Ged Killen MP with Guide Dogs volunteer Janet and Guide Dog puppy Dave
Ged Killen MP with Guide Dogs volunteer Janet and Guide Dog puppy Dave

Rutherglen and Hamilton West MP Ged Killen has lent his support to a campaign aimed at tackling discrimination against guide dog owners.

Ged attended an event in Parliament organised by the Guide Dogs charity on Wednesday, June 19.

Over 100 guide dogs owners from across the country gathered at Westminster Hall to share their experiences of being turned away by businesses because of their dog. At the event, Ged spoke with guide dog owners about the lasting impact of these refusals.

It is against the law to refuse access to a disabled person accompanied by an assistance dog, except in the most exceptional circumstances.

Despite this, a new Guide Dogs survey found that three out of four (76 per cent) of assitance dog owners had been turned away because of their dog.

Taxi and mincabs were the worst offenders, experienced by 73 per cent of those reporting refusals in the last 12 months. Refusals at restaurants (54 per cent), newsagents (42 per cent) and high street shops (36 per cent) were also common.

Guide Dogs are calling for all taxi and minicab drivers to be required to take disability equality training so they are aware of the rights of disabled passengers. The charity also supports changes to equality legislation to make action against businesses who refuse access easier.

Ged Killen MP said:

“I was shocked to hear how common these incidents of discrimination are for assitance dog owners. No one should be turned away from a shop, restaurant or taxi because of their assitance dog.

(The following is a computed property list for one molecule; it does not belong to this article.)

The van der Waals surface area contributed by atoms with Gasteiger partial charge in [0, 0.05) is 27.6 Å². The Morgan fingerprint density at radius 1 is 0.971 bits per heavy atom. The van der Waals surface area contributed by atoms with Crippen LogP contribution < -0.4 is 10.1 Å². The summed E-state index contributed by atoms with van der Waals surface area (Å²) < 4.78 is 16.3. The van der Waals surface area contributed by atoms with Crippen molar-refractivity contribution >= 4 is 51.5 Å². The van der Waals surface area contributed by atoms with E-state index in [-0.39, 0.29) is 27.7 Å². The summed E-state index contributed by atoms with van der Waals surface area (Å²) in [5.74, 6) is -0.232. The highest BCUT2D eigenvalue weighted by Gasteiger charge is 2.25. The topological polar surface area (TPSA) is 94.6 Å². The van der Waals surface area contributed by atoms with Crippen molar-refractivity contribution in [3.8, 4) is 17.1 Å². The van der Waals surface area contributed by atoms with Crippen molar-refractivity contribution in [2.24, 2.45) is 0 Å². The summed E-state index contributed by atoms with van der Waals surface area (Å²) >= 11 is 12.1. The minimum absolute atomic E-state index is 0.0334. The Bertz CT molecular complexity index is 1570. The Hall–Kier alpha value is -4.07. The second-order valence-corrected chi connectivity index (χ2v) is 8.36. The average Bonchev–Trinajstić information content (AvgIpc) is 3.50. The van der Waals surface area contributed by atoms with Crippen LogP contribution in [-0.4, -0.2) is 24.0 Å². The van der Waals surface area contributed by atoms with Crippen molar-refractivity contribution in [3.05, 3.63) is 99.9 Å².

“I was happy to join campaigners on the day, and pledge my support to Guide Dogs’ Access All Areas campaign to tackle the ignorance that causes access refusals.”

Chris Theobald, public affairs manager at Guide Dogs, said:

“The law is very clear that assistance dog owners have the same rights as anyone else to shop, take a taxi or visit their local restaurant.

“Despite this, our survey shows assistance dog owners face refusals on a regular basis. When you rely on a guide dog to get around, businesses that refuse to allow your dog in are effectively slamming a door in your face.

“Businesses have a responsibility to make sure all their staff welcome assistance dog owners. That’s why we are calling for disability equality training as standard in sectors where refusals are common.

“We also support an overhaul of equality legislation so that businesses that refuse access face the full consequences of the law.”

Guide Dogs provides life-changing services for the independence of people living with sight loss and their friends and family. Guide Dogs are working towards a future where every person with sight loss has the confidence and support to live their lives to the full. For more information, see


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